Count Alan Parsons, engineer on Pink Floyd’s legendary Dark Side of the Moon, as another in the long line of skeptics when it comes to syncing the album up with “The Wizard of Oz.”
The combination — commonly referred to now, after years of rumors and innuendo, as either “Dark Side of Oz” or “Dark Side of the Rainbow” — involves playing the 1973 Pink Floyd album alongside the muted 1939 film. There follows a number of canny instances in which the two appear to work in concert with one another.
Members of Pink Floyd have maintained for years that all of this weird synchronicity is merely a coincidence. But yet, as you can see in the attached video above, the clues abound.
As Dorothy sits precariously on a fence, it coincides with the line from “Breathe” where Pink Floyd talks about balancing on the biggest wave. Almira Gulch appears just as the alarm clocks sound to begin the song “Time.” The tornado sequence occurs in sync with “Great Gig in the Sky.”
There’s more: The cash-register opening of “Money” begins just as Dorothy enters into Oz. Scarecrow is introduced with the song “Brain Damage.” As Dorothy bangs on the Tin Man’s empty chest, a heartbeat echoes on Dark Side.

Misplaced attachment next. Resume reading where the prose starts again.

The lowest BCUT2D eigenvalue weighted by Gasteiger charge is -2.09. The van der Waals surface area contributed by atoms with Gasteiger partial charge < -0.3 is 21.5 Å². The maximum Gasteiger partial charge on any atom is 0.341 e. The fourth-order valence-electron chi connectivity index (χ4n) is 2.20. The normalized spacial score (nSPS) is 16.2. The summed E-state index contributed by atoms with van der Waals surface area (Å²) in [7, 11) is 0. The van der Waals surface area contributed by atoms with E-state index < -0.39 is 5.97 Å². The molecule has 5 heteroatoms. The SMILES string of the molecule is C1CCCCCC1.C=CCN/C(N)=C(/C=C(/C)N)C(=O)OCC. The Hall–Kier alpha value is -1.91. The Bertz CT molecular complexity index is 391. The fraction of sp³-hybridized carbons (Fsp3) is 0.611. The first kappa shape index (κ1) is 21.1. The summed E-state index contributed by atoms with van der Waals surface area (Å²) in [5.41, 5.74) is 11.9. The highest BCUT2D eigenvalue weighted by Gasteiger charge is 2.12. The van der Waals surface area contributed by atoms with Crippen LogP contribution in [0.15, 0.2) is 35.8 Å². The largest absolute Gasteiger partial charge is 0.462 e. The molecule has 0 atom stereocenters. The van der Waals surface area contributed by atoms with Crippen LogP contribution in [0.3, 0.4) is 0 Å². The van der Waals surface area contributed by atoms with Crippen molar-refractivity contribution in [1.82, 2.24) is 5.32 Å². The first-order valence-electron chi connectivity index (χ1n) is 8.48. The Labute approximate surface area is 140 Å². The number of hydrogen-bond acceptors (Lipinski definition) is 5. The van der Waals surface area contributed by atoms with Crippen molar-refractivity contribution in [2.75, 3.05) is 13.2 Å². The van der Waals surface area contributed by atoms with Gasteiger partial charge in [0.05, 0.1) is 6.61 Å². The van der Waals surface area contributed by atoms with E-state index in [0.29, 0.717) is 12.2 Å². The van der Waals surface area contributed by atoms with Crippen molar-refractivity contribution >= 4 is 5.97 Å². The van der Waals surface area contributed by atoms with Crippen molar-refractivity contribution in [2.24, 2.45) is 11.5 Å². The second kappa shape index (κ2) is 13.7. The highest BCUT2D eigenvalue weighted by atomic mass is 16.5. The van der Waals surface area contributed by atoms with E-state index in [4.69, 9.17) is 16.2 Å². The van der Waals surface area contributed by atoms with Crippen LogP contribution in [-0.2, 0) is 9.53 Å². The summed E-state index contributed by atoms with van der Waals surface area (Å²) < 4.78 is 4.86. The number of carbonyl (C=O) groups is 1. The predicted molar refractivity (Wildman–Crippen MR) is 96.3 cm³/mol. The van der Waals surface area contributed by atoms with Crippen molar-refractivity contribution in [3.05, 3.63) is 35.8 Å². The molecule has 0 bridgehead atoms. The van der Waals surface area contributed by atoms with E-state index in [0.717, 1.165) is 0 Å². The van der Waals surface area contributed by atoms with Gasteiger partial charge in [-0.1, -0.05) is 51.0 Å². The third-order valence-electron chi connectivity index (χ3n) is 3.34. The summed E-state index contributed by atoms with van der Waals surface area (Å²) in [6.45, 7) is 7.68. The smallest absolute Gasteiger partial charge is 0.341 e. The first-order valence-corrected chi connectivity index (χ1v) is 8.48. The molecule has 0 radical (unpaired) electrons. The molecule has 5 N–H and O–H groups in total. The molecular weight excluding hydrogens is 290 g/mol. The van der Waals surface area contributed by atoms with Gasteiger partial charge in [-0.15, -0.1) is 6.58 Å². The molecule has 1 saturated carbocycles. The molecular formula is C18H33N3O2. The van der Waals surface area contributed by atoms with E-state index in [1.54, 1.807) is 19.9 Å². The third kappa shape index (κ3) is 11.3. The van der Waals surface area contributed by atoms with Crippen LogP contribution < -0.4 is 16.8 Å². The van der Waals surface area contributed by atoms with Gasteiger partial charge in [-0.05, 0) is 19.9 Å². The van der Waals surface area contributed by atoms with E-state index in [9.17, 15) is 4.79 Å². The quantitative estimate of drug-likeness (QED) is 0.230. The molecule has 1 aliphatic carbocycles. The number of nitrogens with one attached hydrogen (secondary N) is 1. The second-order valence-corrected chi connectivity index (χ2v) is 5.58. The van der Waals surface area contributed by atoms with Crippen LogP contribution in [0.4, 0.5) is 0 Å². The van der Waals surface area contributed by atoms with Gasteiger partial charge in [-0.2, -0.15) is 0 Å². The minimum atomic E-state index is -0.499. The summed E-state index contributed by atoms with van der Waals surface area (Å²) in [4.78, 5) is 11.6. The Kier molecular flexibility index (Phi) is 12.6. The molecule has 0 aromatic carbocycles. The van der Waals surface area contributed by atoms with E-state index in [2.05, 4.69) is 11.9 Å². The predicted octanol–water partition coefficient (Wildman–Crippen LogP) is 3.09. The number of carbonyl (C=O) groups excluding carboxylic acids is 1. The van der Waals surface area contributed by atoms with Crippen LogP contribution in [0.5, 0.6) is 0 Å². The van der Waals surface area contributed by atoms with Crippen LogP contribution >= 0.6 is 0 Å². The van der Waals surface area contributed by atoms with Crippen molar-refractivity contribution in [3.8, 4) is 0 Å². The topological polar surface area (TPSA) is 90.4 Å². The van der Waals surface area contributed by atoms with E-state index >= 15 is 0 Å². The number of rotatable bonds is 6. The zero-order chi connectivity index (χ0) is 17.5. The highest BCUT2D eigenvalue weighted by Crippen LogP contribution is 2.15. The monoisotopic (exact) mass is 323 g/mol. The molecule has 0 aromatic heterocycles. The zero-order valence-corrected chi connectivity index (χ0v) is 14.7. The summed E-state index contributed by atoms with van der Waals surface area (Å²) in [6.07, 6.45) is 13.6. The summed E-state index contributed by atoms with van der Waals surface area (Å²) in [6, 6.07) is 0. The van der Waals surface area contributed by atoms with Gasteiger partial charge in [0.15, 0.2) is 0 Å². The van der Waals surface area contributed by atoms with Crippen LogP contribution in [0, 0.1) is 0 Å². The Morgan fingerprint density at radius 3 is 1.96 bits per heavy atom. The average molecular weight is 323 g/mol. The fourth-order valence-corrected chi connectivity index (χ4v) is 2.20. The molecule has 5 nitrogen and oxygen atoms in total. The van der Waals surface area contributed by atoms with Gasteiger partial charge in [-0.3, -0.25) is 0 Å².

Now Parsons, who has also done studio work over the years with Paul McCartney and the Beatles, the Hollies, Al Stewart and with his own Alan Parsons projects, has now offers his take — with tongue firmly planted in cheek.
“As for the Wizard Of Oz … I have to keep correcting people,” Parsons tells Joe Bosso of Music Radar. “The band were actually watching ‘Mary Poppins’ the whole time they were making the album. (Laughs.) Or we can tell it differently and say they were watching ‘Chitty Chitty Bang Bang!'”
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To try it at home:
Cue up Dark Side of the Moon and pause it at the beginning of the first track. Start “The Wizard of Oz,” and let it play past the lengthy intro credits until the actual film begins. Here’s your cue — when the MGM lion roars a third and final time. Press play, and then mute the film. The open credits should sync up with Pink Floyd’s opening crescendo for the album, and then producer Mervyn LeRoy’s name should fade just as the first note of “Speak to Me” begins. If not, start over to get it just right. Good luck.
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